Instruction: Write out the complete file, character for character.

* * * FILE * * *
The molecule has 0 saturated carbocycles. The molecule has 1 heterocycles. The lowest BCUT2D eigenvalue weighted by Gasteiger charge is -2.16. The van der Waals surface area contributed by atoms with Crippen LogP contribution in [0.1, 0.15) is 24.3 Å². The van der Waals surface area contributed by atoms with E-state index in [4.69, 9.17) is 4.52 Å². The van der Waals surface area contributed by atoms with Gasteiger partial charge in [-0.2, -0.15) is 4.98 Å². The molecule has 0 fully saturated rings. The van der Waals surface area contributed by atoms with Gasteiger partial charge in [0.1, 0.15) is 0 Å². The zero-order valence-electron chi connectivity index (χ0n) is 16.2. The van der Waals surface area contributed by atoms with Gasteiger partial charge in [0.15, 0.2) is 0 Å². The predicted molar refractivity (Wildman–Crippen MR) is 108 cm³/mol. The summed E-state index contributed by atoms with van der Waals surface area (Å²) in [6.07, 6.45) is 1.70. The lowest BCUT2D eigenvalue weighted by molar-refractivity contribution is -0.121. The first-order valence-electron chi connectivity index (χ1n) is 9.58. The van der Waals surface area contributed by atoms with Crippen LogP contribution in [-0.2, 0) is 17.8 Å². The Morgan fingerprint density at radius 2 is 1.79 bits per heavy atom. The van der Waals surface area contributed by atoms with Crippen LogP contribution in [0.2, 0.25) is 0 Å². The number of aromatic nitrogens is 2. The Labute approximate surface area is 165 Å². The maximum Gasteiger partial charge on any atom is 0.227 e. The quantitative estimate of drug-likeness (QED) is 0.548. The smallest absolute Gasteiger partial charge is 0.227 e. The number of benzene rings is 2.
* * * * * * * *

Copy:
The molecule has 0 saturated carbocycles. The molecule has 1 heterocycles. The lowest BCUT2D eigenvalue weighted by Gasteiger charge is -2.16. The van der Waals surface area contributed by atoms with Crippen LogP contribution in [0.1, 0.15) is 24.3 Å². The van der Waals surface area contributed by atoms with E-state index in [4.69, 9.17) is 4.52 Å². The van der Waals surface area contributed by atoms with Gasteiger partial charge in [-0.2, -0.15) is 4.98 Å². The molecule has 0 fully saturated rings. The van der Waals surface area contributed by atoms with Gasteiger partial charge in [0.1, 0.15) is 0 Å². The zero-order valence-electron chi connectivity index (χ0n) is 16.2. The van der Waals surface area contributed by atoms with Gasteiger partial charge in [0.15, 0.2) is 0 Å². The predicted molar refractivity (Wildman–Crippen MR) is 108 cm³/mol. The summed E-state index contributed by atoms with van der Waals surface area (Å²) in [6.07, 6.45) is 1.70. The lowest BCUT2D eigenvalue weighted by molar-refractivity contribution is -0.121. The first-order valence-electron chi connectivity index (χ1n) is 9.58. The van der Waals surface area contributed by atoms with Crippen LogP contribution in [-0.2, 0) is 17.8 Å². The Morgan fingerprint density at radius 2 is 1.79 bits per heavy atom. The van der Waals surface area contributed by atoms with Crippen LogP contribution in [0.2, 0.25) is 0 Å². The number of aromatic nitrogens is 2. The Labute approximate surface area is 165 Å². The maximum Gasteiger partial charge on any atom is 0.227 e. The quantitative estimate of drug-likeness (QED) is 0.548. The smallest absolute Gasteiger partial charge is 0.227 e. The number of benzene rings is 2.